That lovely cellar came to a sad end. When the heavy equipment operator was covering our newly constructed root cellar with dirt, on one pass he got too close to the back wall and, dang and drat, a huge crack shortly showed up in a main support beam. We did all we could to reinforce the weakened beam but a few years later after days of torrential rain, the whole structure collapsed. It was in the summer time so we didn't have much stored in there. And by that time we had our own alternative electrical system in place and had added more storage room on to the house so I didn't have as much need of the root cellar for preserving food as in the earlier years.

Still and all, I know we think back on that old root collar with much fondness.

22 comments:

Jane said...

I enjoyed your post abt the old root cellar, sometimes a walk down memory lane is just the thing to lighten our moods. Times were harder back then for everyone,but the memories are priceless ! Blessings Jane

Jane said...

I really wish you would write a book about all those earlier years. And the thing that stuck out to me was that is was -30 for weeks at a time and you STAYED? You are one hardy family:)

Karen L. said...

Glad to hear that you found your "groove". hehehe And how wonderful that you got to meet a family member who had lived on your land prior to you. I cannot imagine what tough times they had to go through and for the parents to die within a short time of each other leaving all those children ..... so very sad and hard to wrap my mind around. We really do have no idea how good we have it now .... except maybe for the fact that our news (political and crime-wise)comes to us almost as soon as it happens. That I could live without, mostly. PS: Don't forget Mama Pea Quilts!!!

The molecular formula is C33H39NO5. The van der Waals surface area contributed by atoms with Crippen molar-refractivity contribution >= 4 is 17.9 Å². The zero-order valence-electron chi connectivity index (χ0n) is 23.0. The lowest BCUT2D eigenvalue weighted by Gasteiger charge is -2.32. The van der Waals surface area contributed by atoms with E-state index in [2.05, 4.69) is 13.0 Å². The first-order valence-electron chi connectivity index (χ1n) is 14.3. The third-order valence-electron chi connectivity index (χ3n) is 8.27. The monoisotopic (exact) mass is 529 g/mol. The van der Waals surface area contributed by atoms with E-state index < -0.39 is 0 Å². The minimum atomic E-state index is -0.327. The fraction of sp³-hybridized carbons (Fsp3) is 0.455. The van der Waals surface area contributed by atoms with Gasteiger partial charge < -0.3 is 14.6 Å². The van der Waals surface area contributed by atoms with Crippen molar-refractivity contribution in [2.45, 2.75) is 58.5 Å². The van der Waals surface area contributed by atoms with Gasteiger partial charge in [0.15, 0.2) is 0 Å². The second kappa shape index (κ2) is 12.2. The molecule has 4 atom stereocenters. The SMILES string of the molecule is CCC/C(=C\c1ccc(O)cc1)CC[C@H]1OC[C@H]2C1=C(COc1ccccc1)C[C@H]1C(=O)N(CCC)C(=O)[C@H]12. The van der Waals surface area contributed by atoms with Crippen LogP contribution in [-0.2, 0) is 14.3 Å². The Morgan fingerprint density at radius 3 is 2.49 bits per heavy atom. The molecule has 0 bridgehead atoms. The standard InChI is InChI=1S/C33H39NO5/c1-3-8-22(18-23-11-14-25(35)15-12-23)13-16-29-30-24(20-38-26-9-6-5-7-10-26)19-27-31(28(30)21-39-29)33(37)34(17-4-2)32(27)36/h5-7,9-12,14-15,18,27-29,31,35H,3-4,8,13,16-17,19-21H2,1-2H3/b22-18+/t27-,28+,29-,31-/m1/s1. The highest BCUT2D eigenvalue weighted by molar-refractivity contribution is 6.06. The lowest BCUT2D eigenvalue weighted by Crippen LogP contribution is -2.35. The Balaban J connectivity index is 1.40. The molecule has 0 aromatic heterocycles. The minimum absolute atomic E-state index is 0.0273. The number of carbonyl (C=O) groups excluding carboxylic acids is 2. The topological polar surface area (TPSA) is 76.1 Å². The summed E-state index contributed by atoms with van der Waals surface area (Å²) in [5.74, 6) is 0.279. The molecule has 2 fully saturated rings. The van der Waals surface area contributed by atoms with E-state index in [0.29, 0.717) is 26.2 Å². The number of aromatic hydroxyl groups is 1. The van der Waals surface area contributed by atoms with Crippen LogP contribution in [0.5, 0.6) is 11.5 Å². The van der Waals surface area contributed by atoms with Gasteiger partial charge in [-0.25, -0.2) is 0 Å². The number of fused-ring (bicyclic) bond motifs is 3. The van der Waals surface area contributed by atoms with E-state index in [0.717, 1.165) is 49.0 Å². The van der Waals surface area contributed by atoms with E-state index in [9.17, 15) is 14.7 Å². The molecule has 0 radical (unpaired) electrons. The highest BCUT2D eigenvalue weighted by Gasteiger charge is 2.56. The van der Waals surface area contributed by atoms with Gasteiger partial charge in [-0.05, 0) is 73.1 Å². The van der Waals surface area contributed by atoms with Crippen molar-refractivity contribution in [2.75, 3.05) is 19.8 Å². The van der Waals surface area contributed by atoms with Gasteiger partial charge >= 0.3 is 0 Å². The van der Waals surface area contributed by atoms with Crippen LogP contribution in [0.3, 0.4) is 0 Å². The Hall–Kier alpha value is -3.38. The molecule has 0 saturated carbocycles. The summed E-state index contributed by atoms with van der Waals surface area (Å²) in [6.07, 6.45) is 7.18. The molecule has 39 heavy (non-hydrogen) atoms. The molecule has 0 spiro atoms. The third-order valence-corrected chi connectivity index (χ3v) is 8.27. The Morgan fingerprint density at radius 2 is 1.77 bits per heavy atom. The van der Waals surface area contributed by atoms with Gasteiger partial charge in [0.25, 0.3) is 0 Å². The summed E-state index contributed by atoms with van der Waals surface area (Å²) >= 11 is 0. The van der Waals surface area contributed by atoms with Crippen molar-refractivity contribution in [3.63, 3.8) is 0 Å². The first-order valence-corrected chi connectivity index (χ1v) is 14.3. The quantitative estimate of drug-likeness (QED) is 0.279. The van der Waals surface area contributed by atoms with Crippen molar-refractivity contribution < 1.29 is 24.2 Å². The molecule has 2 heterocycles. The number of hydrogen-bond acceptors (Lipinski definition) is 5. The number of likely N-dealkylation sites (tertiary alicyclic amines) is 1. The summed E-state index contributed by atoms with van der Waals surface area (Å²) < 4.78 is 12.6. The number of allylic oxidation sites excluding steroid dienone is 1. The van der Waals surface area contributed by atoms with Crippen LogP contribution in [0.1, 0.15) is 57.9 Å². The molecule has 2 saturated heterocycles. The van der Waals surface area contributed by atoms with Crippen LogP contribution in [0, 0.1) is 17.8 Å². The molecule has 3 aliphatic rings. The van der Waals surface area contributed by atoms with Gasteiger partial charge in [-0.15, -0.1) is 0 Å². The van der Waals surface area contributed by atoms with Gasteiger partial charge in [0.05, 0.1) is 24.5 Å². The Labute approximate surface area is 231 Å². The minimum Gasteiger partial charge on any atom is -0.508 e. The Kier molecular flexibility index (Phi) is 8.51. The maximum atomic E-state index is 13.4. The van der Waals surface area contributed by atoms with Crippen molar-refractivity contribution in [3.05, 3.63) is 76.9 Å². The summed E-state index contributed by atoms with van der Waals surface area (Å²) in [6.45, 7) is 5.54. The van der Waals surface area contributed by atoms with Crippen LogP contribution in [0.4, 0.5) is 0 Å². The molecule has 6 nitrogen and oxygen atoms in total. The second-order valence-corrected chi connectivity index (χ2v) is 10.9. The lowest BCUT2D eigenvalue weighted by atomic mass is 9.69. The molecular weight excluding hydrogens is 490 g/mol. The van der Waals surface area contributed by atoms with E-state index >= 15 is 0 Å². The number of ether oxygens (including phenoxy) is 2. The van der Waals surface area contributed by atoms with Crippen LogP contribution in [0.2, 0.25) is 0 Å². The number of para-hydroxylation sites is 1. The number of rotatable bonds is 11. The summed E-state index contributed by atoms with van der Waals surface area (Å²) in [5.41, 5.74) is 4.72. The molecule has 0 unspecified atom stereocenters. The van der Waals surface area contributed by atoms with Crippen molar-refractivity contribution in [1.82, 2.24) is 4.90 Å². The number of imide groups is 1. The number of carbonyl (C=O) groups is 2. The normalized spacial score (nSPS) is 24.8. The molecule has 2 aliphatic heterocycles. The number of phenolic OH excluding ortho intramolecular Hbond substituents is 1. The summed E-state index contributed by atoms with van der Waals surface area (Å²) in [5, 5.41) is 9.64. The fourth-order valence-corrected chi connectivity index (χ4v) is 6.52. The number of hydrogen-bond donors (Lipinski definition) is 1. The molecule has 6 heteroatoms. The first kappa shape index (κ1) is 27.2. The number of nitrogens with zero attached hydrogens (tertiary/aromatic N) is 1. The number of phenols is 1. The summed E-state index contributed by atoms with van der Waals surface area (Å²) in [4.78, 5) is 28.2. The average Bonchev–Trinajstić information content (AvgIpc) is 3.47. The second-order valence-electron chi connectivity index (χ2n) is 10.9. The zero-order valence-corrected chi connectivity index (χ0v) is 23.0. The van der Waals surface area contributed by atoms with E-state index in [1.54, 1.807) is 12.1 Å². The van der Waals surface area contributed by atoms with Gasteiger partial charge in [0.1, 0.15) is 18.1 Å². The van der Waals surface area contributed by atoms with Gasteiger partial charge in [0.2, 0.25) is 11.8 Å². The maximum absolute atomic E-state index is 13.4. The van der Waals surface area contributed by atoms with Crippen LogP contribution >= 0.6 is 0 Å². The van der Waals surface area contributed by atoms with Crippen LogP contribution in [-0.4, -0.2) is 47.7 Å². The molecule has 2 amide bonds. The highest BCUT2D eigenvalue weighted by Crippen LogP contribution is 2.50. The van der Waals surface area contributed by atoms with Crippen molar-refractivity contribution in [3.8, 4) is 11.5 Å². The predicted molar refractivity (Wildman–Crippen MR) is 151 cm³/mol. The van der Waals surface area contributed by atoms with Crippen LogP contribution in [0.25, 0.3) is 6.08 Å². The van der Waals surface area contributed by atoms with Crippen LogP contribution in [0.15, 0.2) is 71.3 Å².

Rebecca Shockley said...

I AGREE,WRITE THAT BOOK,I'LL FOLLOW -BETWEEN US WE PROBABLY HAVE THE GREATEST STORIES EVER-I CAN JUST SEE YOU HEAVE HO--HANDS ,POCKETS ,TEETH--OH WELL COULDN'T THINK OF ANOTHER WORD--FULL OF CABBAGE,CARROTS AND THE LIKE. AND I HAVE TO TELL YOU,ONCE AGAIN YOU HAVE GIVEN ME SOUND ADVISE YESTERDAY BUT I'M STILL GLAD TO BE ALIVE TO TALK TO YOU ABOUT IT-I WAS JUST 1/2 ASS JOKING ABOUT CROAKING OVER THE BANK ISSUE,BUT I SPENT ALL DAY IN THE er BECAUSE EVERYONE SAID MY MOUTH WAS DROOPING ,EVEN THE DOCTORS-SO I WITHSTOOD A CAT SCAN AND MOST HORRIBLE OF ALL BUT MOST NECESSARY WAS THE MRI-with my panic attacks ,it was so hard to sit still but i kept thinking what you told me-oh,i learned something and i promise to be very good-HUGS TO EVERYONE,I'M HANDING THEM OUT LIKE CANDY-FEELS SO GOOD TO BE ALIVE AND no STROKE

Mama Pea said...

Blessings Jane - I'm not sure the times were harder (we're in such socially difficult time right now) then, but you're right. We can even laugh about the really bad times now that they are so far in the past!

Jane - Hardy? Maybe stoopid. At the time we were living in a vintage (circa 1959) trailer that had near to no insulation and we had such a hard time staying warm in the winter. (Oh! Fodder for another blog post!) Don't know if I would ever write a book but I'm glad I'm getting some of these things down in my blog here.

Karen L. - Yes, those people were truly made of tough stock. So much to be admired.

P.S. I've been SEARCHING my blog because I was sure I had posted the recipe for my Italian Bread previously but I just can't find it so I'll make the bread again soon and do a post with pictures. I haven't forgotten. Also remembering Mama Pea Quilts . . . which will rise from the ashes once again. It really will!